He was only staring at the brown pilar and the brown decorations on the light yellow tapestry. Thinking about the feud, when their parents had found out about Patrick’s deeds. He had forged father’s and mother’s signatures to go to higher education. Mother had never accepted it and threatened to tell the authorities, whenever it became possible. Patrick had made sure, that such an occasion could never take place. Father, when Father Sullivan had asked, had told him: “What can I do? She’s an orphan, having her obsessions under her strawberry-blonde hair”.
    Now there was a strange-looking man next to Father Sullivan. He could sense the ever increasing noise of the crowd. Beneath the stranger’s black hair Father Sullivan could see high black eye-brows with the purest blue eyes he had ever seen. The strikingly long arms and fingers were tight, as if from manual labour. But the clothing looked to some extent lower middle-class. The long overcoat was black, with a flower at the left buttonhole in the collar. On the white collarless shirt there was a black vest with a watch-chain on the waist. Rimmed spectacles didn’t seem to fit to the narrow and pale face. He had a bluish grey cap with a small peak.
    Father Sullivan noticed one bird of the evening approaching the man with her usual mannerisms, adding the gibberish she always used in her efforts to attract men. She bent over to the stranger. Saying:
    -T’in gwybod y gwahaniaeth rhwng Gwyddeles a Chymraes?
    -Damn well I know the difference between an Irish tart and a Taffy tart! The stranger’s reply surprised Father Sullivan completely. He had never thought, that this young girl’s talks were nothing but a made-up nonsense.The girl was clearly both astonished and hurt, though only showing it from her eyes.
    -You want to die young and painfully?! Get out to sell your ****, you stupid pit-pony! The stranger’s voice was as rough as with his first sentence. Now the girl seemed almost to burst into tears. She turned her back and shouted with an insulted tone:
    -You bastard!!! Her accent sounded strange, compared to the soft-spoken slow tone she usually had. The heels of her shoes made a fast trotting sound to the floor.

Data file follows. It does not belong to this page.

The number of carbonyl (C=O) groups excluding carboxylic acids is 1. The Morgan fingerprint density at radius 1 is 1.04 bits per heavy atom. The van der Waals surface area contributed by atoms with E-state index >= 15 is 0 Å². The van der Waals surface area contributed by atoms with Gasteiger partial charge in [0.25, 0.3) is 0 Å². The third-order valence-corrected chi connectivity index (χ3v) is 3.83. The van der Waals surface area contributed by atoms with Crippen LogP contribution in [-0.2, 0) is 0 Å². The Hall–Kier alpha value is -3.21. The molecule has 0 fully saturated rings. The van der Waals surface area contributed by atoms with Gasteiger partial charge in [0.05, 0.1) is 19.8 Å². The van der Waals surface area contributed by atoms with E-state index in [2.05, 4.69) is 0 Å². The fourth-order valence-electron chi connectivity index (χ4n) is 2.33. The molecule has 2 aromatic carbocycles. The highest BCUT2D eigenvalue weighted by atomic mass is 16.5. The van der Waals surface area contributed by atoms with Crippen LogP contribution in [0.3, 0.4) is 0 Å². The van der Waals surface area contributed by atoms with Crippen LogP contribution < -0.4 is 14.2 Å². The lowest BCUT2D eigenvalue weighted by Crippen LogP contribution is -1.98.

-Handling the spicy tarts, hrrrm... the man was more talking to himself than anyone else. Then he noticed Father Sullivan and said offensively:
    -And you damn priest should be in your church caring for people instead of drinking ale and playing with whores...
    Father Sullivan got stunned about this rudeness. He turned his head away, waiting for words to his mouth. Wondering at the same time, that how come a person speaking with a western Irish accent could know a Welsh-speaker. Father Sullivan turned to the barman saying:
    -Could I have a whiskey, please?
    -Are you sure?! We cannot afford another renovation here, Father Sullivan!
    -I can handle it, Sir! It was the only time the troubled troubled me... here!
    When Father Sullivan got his glass, he heard the stranger muttering with the same rough tone:
    -A jackeen priest, hmmmh!!!
    Though being cautious with the stranger, Father Sullivan couldn’t help being curious at the same time. He was thinking about, how to start the conversation. The only thing in his mind: “What have you against the dubliners, calling me a jackeen?” didn’t seem right. The stranger didn’t seem to care either, drinking his whiskey and being deep in his thoughts.
    After a long moment Father Sullivan finally said:
    -Excuse me, Sir! But what made you think the woman being Welsh?!
    -Hhhhmmmhhh... You definitely have been here longer than me, Jackeen! God damn it, you don’t even know Welsh! You know their ways, but not their language, hahaha!!! The laughter was as rude as his speech in general.
    -I have to know the living of my congregation, Sir! You seem to know the Welsh ladies rather well too! Father Sullivan was looking at his glass, while drinking his spirits. The barman giving another one raised his eye-brows with a kind of suspicion.
    -Damn, I know the Taffies! Being in an iron-foundry there you can contact people. The toning of the last word seemed to emphasize: “not all the ordinary people”.
    -There are tarts like that there as well! Causing all trouble... hrrrm!!!